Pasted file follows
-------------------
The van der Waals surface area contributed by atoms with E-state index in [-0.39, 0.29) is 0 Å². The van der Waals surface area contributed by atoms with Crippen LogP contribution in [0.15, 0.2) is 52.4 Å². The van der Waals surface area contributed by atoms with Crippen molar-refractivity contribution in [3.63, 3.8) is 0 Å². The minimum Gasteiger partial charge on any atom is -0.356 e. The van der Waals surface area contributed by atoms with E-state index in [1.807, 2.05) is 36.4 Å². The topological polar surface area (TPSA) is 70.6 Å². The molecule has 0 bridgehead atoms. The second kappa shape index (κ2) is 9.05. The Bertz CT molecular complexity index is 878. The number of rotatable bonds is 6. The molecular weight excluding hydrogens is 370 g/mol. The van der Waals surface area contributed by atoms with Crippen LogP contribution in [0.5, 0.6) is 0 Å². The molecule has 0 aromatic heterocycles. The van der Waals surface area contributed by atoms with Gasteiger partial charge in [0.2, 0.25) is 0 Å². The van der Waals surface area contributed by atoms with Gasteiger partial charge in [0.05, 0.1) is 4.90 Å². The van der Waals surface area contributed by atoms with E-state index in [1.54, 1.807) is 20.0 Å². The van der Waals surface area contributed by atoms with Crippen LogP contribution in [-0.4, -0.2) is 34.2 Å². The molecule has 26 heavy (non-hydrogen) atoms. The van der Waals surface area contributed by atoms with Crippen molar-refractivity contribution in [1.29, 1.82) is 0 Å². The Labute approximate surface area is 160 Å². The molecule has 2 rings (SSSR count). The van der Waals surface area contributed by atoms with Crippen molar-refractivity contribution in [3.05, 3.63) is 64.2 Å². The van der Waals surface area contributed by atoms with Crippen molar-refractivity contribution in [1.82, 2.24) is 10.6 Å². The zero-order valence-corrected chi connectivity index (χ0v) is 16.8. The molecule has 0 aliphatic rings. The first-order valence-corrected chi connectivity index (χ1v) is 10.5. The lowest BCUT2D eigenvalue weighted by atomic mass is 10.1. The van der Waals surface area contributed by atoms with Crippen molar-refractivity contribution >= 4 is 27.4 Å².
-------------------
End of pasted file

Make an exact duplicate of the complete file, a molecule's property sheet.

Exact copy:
The van der Waals surface area contributed by atoms with E-state index in [-0.39, 0.29) is 0 Å². The van der Waals surface area contributed by atoms with Crippen LogP contribution in [0.15, 0.2) is 52.4 Å². The van der Waals surface area contributed by atoms with Crippen molar-refractivity contribution in [3.63, 3.8) is 0 Å². The minimum Gasteiger partial charge on any atom is -0.356 e. The van der Waals surface area contributed by atoms with E-state index in [1.807, 2.05) is 36.4 Å². The topological polar surface area (TPSA) is 70.6 Å². The molecule has 0 bridgehead atoms. The second kappa shape index (κ2) is 9.05. The Bertz CT molecular complexity index is 878. The number of rotatable bonds is 6. The molecular weight excluding hydrogens is 370 g/mol. The van der Waals surface area contributed by atoms with Crippen LogP contribution in [0.5, 0.6) is 0 Å². The molecule has 0 aromatic heterocycles. The van der Waals surface area contributed by atoms with Gasteiger partial charge in [0.2, 0.25) is 0 Å². The van der Waals surface area contributed by atoms with Gasteiger partial charge in [0.05, 0.1) is 4.90 Å². The van der Waals surface area contributed by atoms with E-state index in [1.54, 1.807) is 20.0 Å². The van der Waals surface area contributed by atoms with Crippen LogP contribution in [-0.4, -0.2) is 34.2 Å². The molecule has 26 heavy (non-hydrogen) atoms. The van der Waals surface area contributed by atoms with Crippen molar-refractivity contribution in [1.29, 1.82) is 0 Å². The Labute approximate surface area is 160 Å². The molecule has 2 rings (SSSR count). The van der Waals surface area contributed by atoms with Crippen molar-refractivity contribution in [3.05, 3.63) is 64.2 Å². The van der Waals surface area contributed by atoms with Crippen molar-refractivity contribution in [1.82, 2.24) is 10.6 Å². The zero-order valence-corrected chi connectivity index (χ0v) is 16.8. The molecule has 0 aliphatic rings. The first-order valence-corrected chi connectivity index (χ1v) is 10.5. The lowest BCUT2D eigenvalue weighted by atomic mass is 10.1. The van der Waals surface area contributed by atoms with Crippen molar-refractivity contribution >= 4 is 27.4 Å².